The Normandy invasion of 1944 was not only carried out to free Europe from the Nazis. The American president of the time, Franklin Roosevelt, had a vision of the world based on multilateralism, cooperation, democracy, and free-trade. The post-war world saw the birth of the United Nations and the precursor of the present European Union. These monumental institutions were synonymous with the maintaining world peace, defending democracy and combating evil using the inherent strength of alliances and sense of togetherness.

The presence at last week’s Normandy commemorations of Donald Trump and Theresa May underscores the fact that dangerous ideologies that could so easily turn into evil ones are still with us today. Here are two world leaders who honour those who fought and died to preserve our freedom, whilst preaching unilateralism at home. Instead of wanting to preserve the inheritance of those who died on the Normandy beaches, Donald Trump and Theresa May are ready to undermine international alliances such as the UN and EU, respectively. The US and UK are not only turning away from these post-war principles but are betraying them.

With the passing of time, fewer war veterans can relive exactly what happened on those blood-drenched beaches and what it meant to them. Future generations will have to rely solely on what was told to us and how we remember and interpret what we heard.

WWII represents an ideology that is still present and must be vanquished.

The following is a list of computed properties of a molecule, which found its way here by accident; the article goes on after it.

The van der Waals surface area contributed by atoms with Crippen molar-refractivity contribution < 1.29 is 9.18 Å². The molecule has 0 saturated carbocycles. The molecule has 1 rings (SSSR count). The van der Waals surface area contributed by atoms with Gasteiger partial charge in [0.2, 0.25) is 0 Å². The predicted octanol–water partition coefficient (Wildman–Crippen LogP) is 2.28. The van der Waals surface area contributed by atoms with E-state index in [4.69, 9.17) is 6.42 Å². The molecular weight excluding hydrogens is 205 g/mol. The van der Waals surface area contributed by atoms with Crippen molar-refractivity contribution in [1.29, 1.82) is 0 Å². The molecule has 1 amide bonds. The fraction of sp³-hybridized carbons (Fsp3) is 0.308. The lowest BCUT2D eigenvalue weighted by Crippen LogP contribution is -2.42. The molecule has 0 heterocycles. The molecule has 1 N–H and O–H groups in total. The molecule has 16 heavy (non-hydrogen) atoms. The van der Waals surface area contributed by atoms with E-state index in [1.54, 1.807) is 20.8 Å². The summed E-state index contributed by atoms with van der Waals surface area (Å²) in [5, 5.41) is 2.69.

There are some who believe that it is time to move on (and forget?). Holding such a view is not only wrong but also highly dangerous. Let us never forget that WWII represents the acrid conclusion of an evil ideology that still exists today. It is obvious that future commemorations will not be as emotional as the one we witnessed this week, where we saw images of veterans parachuting through the Normandy sky.

There is only one way in which we can avoid excessive commemorations of the Normandy landings as if we suddenly realised once a year that they took place and the significance they bore. It is to consider those who fought for freedom not as heroes, but as ordinary men who found it natural to defend the freedom that they considered something to be treasured. These men left behind the very thing they fought for – freedom – by giving up their lives for a greater cause. They would probably not even want to be honoured and remembered with so much pomp and circumstance.

I think it is essential — not necessarily to remember we people — but to ensure that there is never, ever, ever another world war.” – D-Day veteran George Batts (93)

Celebrating D-Day in this way might not be that important anymore, but what happens in-between yearly commemorations certainly is. Macron’s “promise of Normandy,” must always be in our minds, ticking in the background, governing our actions, and maintaining peace, tolerance and cooperation between nations.

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About George Suchett-Kaye 60 Articles
George is a British/French national. He has a passion for oral microbiology (obtained a PhD in Lyon, France) and a passion for philosophy and politics.